Saturday, February 25, 2012

Being Vegan in China - Shanghai Vegetarian Article

When we formulated our plans to travel to China for the World Fair in 2010 I thought I would have a tough time finding vegan food. I was not sure if there was vegan food in China, and if there was, I wasn't sure if I could translate my dietary needs. There are very few English reviews of vegan food in China, but there were a couple promising options I was excited to try. Through Happycow.com I found Loving Hut, JuJuBe Tree, New Age Veggie, and Annamaya and we were able to try every restaurant before we left Shanghai.

First, we traveled to Loving Hut. I was very excited to see Loving Hut in China since we eat at Loving Hut in California and it made us feel at home. The food was completely different than the menu they serve at our local Loving Hut, but I absolutely loved the home-made dumplings. The prices were incredible for the quality of food and we discovered every worker was a volunteer which made the food cheaper. We spoke with the owner, Xu, who explained how the Chinese define vegan which they call "pure vegetarian". He explained that many Buddhists who eat vegan, still consume milk because it is not a life like an animal or an egg. That meant that some "pure vegetarian" restaurants may still have milk options, so we had to clearly state that we did not want milk with our dishes.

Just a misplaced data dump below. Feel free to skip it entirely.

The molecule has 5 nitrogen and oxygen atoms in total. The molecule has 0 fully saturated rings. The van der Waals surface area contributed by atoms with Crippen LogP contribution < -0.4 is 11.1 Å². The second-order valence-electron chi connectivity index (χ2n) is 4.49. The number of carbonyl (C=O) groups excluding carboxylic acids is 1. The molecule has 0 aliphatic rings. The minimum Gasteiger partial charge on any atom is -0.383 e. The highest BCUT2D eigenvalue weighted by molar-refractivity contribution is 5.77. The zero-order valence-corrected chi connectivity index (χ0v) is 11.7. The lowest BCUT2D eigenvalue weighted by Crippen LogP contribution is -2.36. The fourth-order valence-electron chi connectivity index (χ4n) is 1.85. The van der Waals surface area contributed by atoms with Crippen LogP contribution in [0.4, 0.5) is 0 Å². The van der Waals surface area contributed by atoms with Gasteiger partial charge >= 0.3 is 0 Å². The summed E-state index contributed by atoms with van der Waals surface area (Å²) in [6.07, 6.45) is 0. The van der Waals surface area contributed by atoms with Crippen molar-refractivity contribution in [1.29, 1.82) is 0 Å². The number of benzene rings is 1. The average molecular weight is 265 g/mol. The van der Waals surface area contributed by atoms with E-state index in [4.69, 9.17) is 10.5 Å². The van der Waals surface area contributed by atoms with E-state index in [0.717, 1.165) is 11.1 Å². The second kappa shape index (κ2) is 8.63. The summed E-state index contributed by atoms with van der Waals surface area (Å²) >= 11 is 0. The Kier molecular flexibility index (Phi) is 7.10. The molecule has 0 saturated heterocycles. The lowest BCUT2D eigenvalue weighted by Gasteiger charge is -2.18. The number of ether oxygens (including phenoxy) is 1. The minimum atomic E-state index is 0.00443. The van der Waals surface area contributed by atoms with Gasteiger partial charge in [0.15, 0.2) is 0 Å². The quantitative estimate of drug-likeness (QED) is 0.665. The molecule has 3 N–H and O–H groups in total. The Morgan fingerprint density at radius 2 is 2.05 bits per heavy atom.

At Annamaya, we met Kazu, the owner, and were able to eat the freshest food in Shanghai. Her recipes were fresh, unique, and more akin to our tastes. The mustard pumpkin salad was extremely good and it was refreshing to have fresh vegetables since all the other meals we had were cooked or fried.

JuJuBe Tree (Vegetarian Lifestyle) was our absolute favorite restaurants in China, and still one of the best vegan restaurants I've ever tried. This restaurant serves gourmet meals, is very clean, has a great atmosphere, fancy food presentation, and fresh food and juices. We had amazing dumplings, puffed "chicken" balls, "crab" soup with glass noodles, "short ribs", and eggplant. We loved it so much we ate hear three times in three days!

Overall, my experience as a traveling vegan in Shanghai was a great one. With a few Chinese phrases we were able to find some amazing meals, meet great people, and explore Chinese cuisine without eating animals. Vegetarian dishes are more common in basic Chinese restaurants with the variety of mushrooms, tofu, and vegetable dishes. Vegan restaurants were not too hard to come by and we even found one in the World Expo (Godly). Having vegan Buddhists and more vegetable main dishes made it sometimes easier to eat vegan than in America.